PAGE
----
[OPE-L:2389] RE: commodity money in Marx's theory

Duncan K Foley (dkf2@columbia.edu)
Tue, 28 May 1996 08:58:21 -0700

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On Mon, 27 May 1996, Chai-on Lee wrote:
(among other things)
> [3]. Main difference between me and others
> The main difference between us appears to be that I do want to
> discriminate the credit money from money itself while others do not
> care about it. What was a credit money in one zone of trade can be
> seen as money itself in another zone. A credit money cannot settle the
> debt but money can do it. The state paper money is also to be
> distinguished from today's paper money circulating domestically.
> The bank account is another kind of credit money. And so on.

I think you raise a real problem here. But perhaps the final settlement
function has become more political than purely economic in contemporary

> [4]. With regard to the logical orderings:
> As far as the logical orderings are concerned, I think Duncan, Riccardo,
> fred and I are all in agreement. If the money is not to be a commodity,
> the determination of the value of money must be explained independently
> of the LTV.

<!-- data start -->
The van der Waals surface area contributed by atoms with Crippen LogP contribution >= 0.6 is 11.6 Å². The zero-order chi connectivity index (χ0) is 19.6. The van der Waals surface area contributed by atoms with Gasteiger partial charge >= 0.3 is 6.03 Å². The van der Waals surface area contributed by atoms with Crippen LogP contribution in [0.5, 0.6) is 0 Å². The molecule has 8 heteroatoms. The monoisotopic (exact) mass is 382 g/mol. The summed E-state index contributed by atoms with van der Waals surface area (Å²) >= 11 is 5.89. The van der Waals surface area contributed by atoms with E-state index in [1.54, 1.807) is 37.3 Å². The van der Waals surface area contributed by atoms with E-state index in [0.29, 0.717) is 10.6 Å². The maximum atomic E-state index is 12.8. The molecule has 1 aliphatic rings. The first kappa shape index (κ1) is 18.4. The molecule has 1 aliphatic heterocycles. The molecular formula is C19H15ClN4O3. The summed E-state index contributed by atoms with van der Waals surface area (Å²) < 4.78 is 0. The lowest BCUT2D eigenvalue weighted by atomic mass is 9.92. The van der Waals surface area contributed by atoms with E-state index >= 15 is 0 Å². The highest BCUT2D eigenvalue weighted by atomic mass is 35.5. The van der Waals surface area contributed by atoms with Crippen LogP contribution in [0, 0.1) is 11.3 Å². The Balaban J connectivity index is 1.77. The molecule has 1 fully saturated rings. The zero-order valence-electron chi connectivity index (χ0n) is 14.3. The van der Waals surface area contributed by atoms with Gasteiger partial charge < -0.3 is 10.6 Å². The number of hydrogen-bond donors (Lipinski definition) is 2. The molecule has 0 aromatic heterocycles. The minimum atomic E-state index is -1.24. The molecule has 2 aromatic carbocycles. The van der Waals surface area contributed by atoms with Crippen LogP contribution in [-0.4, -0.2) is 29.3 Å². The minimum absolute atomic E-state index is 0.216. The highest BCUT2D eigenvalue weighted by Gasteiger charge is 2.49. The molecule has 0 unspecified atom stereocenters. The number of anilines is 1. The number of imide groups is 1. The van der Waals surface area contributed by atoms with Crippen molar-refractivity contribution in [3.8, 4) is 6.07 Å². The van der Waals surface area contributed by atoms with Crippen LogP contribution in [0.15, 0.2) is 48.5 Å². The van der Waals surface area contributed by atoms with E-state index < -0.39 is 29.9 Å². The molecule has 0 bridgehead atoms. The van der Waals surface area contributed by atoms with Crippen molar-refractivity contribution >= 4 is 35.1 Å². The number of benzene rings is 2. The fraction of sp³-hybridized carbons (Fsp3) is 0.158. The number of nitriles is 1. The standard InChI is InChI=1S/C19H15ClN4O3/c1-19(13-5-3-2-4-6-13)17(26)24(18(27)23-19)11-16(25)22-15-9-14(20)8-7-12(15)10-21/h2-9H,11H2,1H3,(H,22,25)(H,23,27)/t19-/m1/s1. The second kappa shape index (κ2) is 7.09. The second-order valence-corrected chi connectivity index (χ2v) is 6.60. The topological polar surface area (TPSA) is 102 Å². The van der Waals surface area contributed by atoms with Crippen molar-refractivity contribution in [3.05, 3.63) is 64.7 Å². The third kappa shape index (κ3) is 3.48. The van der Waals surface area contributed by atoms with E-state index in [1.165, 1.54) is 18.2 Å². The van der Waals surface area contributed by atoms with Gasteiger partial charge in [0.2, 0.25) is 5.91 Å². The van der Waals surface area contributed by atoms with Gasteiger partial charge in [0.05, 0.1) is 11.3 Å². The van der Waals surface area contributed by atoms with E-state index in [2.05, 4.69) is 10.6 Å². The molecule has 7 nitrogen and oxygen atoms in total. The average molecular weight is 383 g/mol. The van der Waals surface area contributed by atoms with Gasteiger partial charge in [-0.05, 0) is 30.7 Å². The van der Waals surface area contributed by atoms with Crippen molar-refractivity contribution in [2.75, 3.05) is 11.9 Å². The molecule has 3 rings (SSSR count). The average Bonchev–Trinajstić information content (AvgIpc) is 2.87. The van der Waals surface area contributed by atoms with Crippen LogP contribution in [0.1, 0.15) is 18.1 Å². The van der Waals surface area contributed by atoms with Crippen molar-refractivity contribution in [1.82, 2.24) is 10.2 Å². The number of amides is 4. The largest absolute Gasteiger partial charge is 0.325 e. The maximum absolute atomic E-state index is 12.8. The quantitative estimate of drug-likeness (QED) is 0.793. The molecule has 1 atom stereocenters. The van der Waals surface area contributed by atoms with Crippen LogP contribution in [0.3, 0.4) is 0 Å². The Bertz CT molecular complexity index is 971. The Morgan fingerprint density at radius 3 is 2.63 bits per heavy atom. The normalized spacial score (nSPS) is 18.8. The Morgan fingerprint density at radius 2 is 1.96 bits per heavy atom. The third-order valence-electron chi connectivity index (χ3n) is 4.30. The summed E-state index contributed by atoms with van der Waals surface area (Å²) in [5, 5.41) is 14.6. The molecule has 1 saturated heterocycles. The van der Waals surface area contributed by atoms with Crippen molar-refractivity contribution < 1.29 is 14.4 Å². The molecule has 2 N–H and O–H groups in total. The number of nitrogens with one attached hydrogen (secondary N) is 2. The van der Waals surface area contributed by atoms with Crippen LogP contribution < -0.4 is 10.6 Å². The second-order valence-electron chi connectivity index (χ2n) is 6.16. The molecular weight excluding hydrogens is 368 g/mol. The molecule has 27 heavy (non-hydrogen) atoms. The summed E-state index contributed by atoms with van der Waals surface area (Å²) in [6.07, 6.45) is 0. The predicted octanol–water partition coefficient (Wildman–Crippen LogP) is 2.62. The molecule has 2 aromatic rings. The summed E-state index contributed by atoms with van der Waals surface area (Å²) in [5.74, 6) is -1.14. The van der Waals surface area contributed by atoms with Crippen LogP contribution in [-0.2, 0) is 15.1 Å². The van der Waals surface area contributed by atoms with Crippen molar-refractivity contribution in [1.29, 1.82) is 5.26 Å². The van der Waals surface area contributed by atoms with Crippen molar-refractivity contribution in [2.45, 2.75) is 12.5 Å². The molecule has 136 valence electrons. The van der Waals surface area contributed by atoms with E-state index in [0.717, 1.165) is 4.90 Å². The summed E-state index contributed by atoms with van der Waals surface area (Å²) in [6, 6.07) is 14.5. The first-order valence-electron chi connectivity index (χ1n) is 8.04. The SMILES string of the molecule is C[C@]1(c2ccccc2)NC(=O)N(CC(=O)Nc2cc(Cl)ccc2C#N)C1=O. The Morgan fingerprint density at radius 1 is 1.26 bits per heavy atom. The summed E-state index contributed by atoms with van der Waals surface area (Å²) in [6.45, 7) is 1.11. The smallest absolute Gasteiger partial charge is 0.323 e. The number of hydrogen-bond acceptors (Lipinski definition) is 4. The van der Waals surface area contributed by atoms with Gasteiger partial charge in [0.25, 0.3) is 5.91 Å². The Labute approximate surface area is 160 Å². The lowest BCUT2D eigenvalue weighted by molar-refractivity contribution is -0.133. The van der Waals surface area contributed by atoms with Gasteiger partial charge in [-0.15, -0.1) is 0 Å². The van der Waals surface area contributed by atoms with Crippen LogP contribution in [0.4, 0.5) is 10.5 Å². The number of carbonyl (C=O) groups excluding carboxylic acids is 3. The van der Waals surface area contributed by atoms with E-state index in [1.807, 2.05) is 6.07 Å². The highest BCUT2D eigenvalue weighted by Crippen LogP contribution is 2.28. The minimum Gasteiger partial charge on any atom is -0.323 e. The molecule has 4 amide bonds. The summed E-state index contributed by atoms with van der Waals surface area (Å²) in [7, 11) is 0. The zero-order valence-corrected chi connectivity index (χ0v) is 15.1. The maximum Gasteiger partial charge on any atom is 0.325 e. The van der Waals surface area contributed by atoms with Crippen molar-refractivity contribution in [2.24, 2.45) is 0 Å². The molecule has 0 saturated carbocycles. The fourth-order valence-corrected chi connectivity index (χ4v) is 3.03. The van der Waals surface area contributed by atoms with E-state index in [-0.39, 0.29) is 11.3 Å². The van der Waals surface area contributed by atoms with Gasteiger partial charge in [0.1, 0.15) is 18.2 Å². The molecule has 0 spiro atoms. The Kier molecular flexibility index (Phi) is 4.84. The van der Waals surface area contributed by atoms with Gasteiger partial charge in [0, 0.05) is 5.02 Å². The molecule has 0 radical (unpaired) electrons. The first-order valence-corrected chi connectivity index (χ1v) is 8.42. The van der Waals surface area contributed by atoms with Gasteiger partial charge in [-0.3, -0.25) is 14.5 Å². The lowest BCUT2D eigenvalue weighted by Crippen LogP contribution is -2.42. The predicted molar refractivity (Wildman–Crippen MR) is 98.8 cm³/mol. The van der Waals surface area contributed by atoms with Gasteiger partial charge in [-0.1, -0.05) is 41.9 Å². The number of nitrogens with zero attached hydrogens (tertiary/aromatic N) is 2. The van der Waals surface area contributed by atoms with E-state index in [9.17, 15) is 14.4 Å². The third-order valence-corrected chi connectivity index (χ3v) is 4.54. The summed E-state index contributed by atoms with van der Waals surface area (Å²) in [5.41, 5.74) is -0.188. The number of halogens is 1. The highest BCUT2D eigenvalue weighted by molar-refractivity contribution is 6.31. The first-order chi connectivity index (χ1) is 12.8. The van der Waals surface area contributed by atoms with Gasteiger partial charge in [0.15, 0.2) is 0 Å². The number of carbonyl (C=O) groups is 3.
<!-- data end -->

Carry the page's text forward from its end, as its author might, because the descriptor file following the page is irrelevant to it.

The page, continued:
> Duncan is unique in trying to do this, in trying to conclude the non-
> commodity money conception. If he succeeds, then the whole system
> of Marx shall be abandoned.

I think this is too strong. You can still see money as representing
abstract labor even if the money is a unit of account linked to the state.
The source of surplus value is still unpaid labor.

It seems to me that we have historically experienced an extension of
Marx's value form analysis in which the pure exchange value function has
separated itself from produced commodities like gold and come to have an
independent existence in the unit of account (like the dollar or Yen)
representing the credit of the State. Is this so improbable?

If one doesn't follow this path, then where do you locate the link between
the national currencies and produced commodities in the present world
monetary system?

> More powerful criticism of marx than ever.
> If the value of money is determined in the way other than the LTV, why
> not the values of other ordinary commodities being determined in the
> same way?

I don't see why the two have to be linked. State credit is a derivative
form of the commodity producing society, and its value is governed (even
in Marx's own analysis of State borrowing) by very different mechanisms
from produced commodities.